Samsung’s cross platform communication service, ChatON connects all phone users into a single community using phone numbers instead of usernames and passwords, provides aneasy instant messaging, group chatting and sharing of content in multiple formats—images, video, voice, contacts, calendar—to make messaging simpler and more intuitive than ever.

The GALAXY S Advance also features Find My Mobile, a unique lost-phone management system that ensures secure phone data encryption in case of phone loss, and that enables users to trace their lost phone directly via the Web or even delete the device’s data remotely.  

Source: Samsung

Eric Ravenscraft
Eric is a snarky technophile with a taste for the unusual. When he's not obsessing about Android, you can usually find him obsessing about movies, psychology, or the perfect energy drink. Eric weaves his own special blend of snark, satire, and comedy into all his articles.

  • http://turbofool.com TurboFool

    Sounds like a good idea, actually, to redefine mid-range so we can start ensuring the bulk of Android phones can actually perform the way Android is supposed to perform.

    Meanwhile that screen doesn't look curved at all. And isn't curved the trademark of Nexus, not Samsung?

    • http://bit.ly/velazcod Daniel Velazco

      I agree with that logic. They are trying to re-define "mid-range" and that's a good move, but as the article says, they should focus on quality over quantity, like HTC and Motorola promised to do this year.

      Curved display started with Nexus S, followed by the Galaxy Nexus, both built by Samsung. The Nexus One (built by HTC) has a regular non-curved display. With that said, no, it's not a trademark of Nexus devices, if anything it's a trademark of Samsung that has only used it on Nexus devices so far.

  • http://droidsamurai.blogspot.com PixelSlave

    Just lower the price of the Galaxy S2 when the S3 is out. I still couldn't understand why they have to introduce some new mid-range phones when they can save all the cost to develop and support a new phone. If they really want to make something look real, then just change the paint job and keep everything the same (yes, that includes the casing.) If they need something even cheaper, just discount the original Galaxy S and makes it the low end.

    Why flooding the market with a line up that no one could remember when they can just market the S, S2, and S3 all at the same time.

    • http://www.unlocktheinbox.com wpfn

      I agree completely. I'm further upset by the fact that Sammy is doing a VERY poor job at supporting their older phones with OS updates. At least anything pre-GSII that is...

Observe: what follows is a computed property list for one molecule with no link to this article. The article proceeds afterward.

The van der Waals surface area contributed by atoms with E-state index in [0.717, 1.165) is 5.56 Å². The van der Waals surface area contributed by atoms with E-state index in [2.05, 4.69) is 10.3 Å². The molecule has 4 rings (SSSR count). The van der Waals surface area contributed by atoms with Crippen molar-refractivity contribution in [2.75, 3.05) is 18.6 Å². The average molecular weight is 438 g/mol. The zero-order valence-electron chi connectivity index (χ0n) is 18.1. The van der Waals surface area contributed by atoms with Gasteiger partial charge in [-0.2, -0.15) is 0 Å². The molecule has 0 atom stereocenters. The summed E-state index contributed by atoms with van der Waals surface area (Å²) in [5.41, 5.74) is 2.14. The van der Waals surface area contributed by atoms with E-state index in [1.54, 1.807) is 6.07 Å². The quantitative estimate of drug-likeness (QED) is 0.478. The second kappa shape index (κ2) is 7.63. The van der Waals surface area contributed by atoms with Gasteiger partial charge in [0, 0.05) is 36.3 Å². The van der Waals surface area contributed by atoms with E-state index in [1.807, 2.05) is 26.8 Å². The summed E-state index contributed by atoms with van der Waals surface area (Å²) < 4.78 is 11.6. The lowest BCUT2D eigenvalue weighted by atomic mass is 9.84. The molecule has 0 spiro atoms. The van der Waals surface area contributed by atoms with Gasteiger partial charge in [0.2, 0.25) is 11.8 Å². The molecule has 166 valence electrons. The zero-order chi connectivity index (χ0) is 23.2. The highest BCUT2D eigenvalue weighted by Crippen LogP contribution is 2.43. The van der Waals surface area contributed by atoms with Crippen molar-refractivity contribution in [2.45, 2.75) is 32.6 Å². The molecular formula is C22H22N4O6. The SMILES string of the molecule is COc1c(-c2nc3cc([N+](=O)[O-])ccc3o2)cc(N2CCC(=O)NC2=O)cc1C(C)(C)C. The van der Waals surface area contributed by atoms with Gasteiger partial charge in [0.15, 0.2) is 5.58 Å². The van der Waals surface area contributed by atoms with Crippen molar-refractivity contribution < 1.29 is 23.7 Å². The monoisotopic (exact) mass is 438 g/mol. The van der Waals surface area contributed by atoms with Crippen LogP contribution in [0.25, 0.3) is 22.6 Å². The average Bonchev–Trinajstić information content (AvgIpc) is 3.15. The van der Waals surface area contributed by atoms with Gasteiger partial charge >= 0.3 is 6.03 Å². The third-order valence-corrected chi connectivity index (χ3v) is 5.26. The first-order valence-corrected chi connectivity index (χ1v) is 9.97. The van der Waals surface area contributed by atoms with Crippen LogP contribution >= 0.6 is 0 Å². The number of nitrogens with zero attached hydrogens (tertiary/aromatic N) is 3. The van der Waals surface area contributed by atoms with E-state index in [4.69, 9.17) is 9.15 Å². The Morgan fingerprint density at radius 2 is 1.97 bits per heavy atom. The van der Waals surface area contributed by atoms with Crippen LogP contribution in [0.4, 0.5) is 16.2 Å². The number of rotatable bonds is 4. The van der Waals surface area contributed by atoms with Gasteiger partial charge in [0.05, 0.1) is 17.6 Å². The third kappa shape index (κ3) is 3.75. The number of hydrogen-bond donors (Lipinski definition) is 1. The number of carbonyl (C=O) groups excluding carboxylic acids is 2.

• Nick

        Agreed. And there's no excuse for announcing a Gingerbread phone with those kind of specs now that ICS has been out for 2 months.

        Shame on you Samsung.

  • Chahk

    I wish Samsung would take the same approach as HTC and Motorola have been talking about recently: Quality over Quantity!

    This will just become just YASPTWNGI - Yet Another Samsung Phone That Will Never Get ICS. Why do they even bother?

  • Manuel

    *Runs and hides from angry Galaxy S owners who are angry about lack of ICS*

    (I know it has Gingerbread but it'll probably get the ICS update since one major update seems to be a standard occurrence)

  • Patrick

    They really do need to focus on build quality. Even the Galaxy Nexus feels cheap. It's so sad that the only company that is willing to build a beautiful device is Apple. How stupid are the bigwigs at these companies that they can't see that?

    • TurboFool

      Yeah, so cheap. I mean it's not like the Galaxy phones trash the iPhones in every single drop test. Oh, wait...

      • terryhau

        To most people:
        Metal & heavier = good build quality
        Plastic & lighter = bad build quality
        Which is not true of course.

        The build quality on my Nexus S is great.

  • Marcus T


  • Ahmad Nadeem

    I think even my grand children will have a Samsung Galaxy S *put some name here* as a "mid-range" device............. Seriously Samsung????? Do you still think quantity wins over quality????? Better change that thought before your sales start to take a drop.....